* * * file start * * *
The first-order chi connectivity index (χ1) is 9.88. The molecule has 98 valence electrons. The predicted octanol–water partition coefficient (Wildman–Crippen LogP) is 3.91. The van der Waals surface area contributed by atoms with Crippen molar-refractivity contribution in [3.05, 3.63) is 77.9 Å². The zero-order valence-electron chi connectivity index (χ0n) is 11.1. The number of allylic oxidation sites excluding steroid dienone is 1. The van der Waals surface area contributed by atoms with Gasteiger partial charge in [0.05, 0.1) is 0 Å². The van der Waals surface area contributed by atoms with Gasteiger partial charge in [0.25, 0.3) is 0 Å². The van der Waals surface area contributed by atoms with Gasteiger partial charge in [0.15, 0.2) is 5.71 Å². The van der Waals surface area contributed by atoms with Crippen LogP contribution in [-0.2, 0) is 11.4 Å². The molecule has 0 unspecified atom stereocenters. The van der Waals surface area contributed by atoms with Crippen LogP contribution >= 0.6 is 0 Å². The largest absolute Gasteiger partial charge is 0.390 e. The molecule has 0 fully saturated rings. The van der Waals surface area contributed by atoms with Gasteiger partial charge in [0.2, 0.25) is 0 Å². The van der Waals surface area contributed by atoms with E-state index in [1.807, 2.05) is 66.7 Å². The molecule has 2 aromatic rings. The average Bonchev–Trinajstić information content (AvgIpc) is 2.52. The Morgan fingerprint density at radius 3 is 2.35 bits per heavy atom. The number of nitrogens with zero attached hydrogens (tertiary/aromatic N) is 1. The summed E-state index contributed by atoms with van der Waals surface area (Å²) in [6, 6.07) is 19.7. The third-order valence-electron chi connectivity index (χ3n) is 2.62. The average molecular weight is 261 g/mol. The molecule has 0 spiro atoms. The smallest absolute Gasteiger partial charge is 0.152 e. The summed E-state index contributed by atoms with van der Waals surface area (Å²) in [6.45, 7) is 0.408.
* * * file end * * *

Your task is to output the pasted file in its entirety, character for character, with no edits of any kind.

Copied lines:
The first-order chi connectivity index (χ1) is 9.88. The molecule has 98 valence electrons. The predicted octanol–water partition coefficient (Wildman–Crippen LogP) is 3.91. The van der Waals surface area contributed by atoms with Crippen molar-refractivity contribution in [3.05, 3.63) is 77.9 Å². The zero-order valence-electron chi connectivity index (χ0n) is 11.1. The number of allylic oxidation sites excluding steroid dienone is 1. The van der Waals surface area contributed by atoms with Gasteiger partial charge in [0.05, 0.1) is 0 Å². The van der Waals surface area contributed by atoms with Gasteiger partial charge in [0.25, 0.3) is 0 Å². The van der Waals surface area contributed by atoms with Gasteiger partial charge in [0.15, 0.2) is 5.71 Å². The van der Waals surface area contributed by atoms with Crippen LogP contribution in [-0.2, 0) is 11.4 Å². The molecule has 0 unspecified atom stereocenters. The van der Waals surface area contributed by atoms with Crippen LogP contribution >= 0.6 is 0 Å². The largest absolute Gasteiger partial charge is 0.390 e. The molecule has 0 fully saturated rings. The van der Waals surface area contributed by atoms with Gasteiger partial charge in [0.2, 0.25) is 0 Å². The van der Waals surface area contributed by atoms with E-state index in [1.807, 2.05) is 66.7 Å². The molecule has 2 aromatic rings. The average Bonchev–Trinajstić information content (AvgIpc) is 2.52. The Morgan fingerprint density at radius 3 is 2.35 bits per heavy atom. The number of nitrogens with zero attached hydrogens (tertiary/aromatic N) is 1. The summed E-state index contributed by atoms with van der Waals surface area (Å²) in [6, 6.07) is 19.7. The third-order valence-electron chi connectivity index (χ3n) is 2.62. The average molecular weight is 261 g/mol. The molecule has 0 spiro atoms. The smallest absolute Gasteiger partial charge is 0.152 e. The summed E-state index contributed by atoms with van der Waals surface area (Å²) in [6.45, 7) is 0.408.